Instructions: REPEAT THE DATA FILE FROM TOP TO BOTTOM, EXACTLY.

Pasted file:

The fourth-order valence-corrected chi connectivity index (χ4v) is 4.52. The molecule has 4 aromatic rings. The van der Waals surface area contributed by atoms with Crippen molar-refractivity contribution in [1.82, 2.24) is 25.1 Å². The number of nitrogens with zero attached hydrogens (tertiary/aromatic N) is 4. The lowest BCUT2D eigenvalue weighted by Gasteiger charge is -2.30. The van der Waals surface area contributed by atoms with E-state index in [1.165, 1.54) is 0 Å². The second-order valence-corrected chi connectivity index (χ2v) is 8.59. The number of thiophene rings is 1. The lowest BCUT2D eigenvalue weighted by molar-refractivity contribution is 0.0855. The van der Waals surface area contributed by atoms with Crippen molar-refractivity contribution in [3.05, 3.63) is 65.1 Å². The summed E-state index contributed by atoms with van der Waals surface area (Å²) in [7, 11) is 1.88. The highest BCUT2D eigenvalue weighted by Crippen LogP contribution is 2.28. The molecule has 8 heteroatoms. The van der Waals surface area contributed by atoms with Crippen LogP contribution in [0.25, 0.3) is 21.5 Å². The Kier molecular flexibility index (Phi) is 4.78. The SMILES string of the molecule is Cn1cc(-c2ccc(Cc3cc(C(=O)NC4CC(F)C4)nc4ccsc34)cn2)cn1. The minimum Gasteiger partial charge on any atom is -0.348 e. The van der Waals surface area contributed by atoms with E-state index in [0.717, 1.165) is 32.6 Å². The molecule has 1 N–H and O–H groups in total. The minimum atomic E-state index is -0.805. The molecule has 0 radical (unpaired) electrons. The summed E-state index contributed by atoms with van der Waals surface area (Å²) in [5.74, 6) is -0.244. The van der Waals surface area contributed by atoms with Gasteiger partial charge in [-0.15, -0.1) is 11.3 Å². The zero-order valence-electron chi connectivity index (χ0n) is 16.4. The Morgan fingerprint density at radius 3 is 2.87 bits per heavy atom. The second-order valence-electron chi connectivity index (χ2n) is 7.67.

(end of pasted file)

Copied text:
The fourth-order valence-corrected chi connectivity index (χ4v) is 4.52. The molecule has 4 aromatic rings. The van der Waals surface area contributed by atoms with Crippen molar-refractivity contribution in [1.82, 2.24) is 25.1 Å². The number of nitrogens with zero attached hydrogens (tertiary/aromatic N) is 4. The lowest BCUT2D eigenvalue weighted by Gasteiger charge is -2.30. The van der Waals surface area contributed by atoms with E-state index in [1.165, 1.54) is 0 Å². The second-order valence-corrected chi connectivity index (χ2v) is 8.59. The number of thiophene rings is 1. The lowest BCUT2D eigenvalue weighted by molar-refractivity contribution is 0.0855. The van der Waals surface area contributed by atoms with Crippen molar-refractivity contribution in [3.05, 3.63) is 65.1 Å². The summed E-state index contributed by atoms with van der Waals surface area (Å²) in [7, 11) is 1.88. The highest BCUT2D eigenvalue weighted by Crippen LogP contribution is 2.28. The molecule has 8 heteroatoms. The van der Waals surface area contributed by atoms with Crippen LogP contribution in [0.25, 0.3) is 21.5 Å². The Kier molecular flexibility index (Phi) is 4.78. The SMILES string of the molecule is Cn1cc(-c2ccc(Cc3cc(C(=O)NC4CC(F)C4)nc4ccsc34)cn2)cn1. The minimum Gasteiger partial charge on any atom is -0.348 e. The van der Waals surface area contributed by atoms with E-state index in [0.717, 1.165) is 32.6 Å². The molecule has 1 N–H and O–H groups in total. The minimum atomic E-state index is -0.805. The molecule has 0 radical (unpaired) electrons. The summed E-state index contributed by atoms with van der Waals surface area (Å²) in [5.74, 6) is -0.244. The van der Waals surface area contributed by atoms with Gasteiger partial charge in [-0.15, -0.1) is 11.3 Å². The zero-order valence-electron chi connectivity index (χ0n) is 16.4. The Morgan fingerprint density at radius 3 is 2.87 bits per heavy atom. The second-order valence-electron chi connectivity index (χ2n) is 7.67.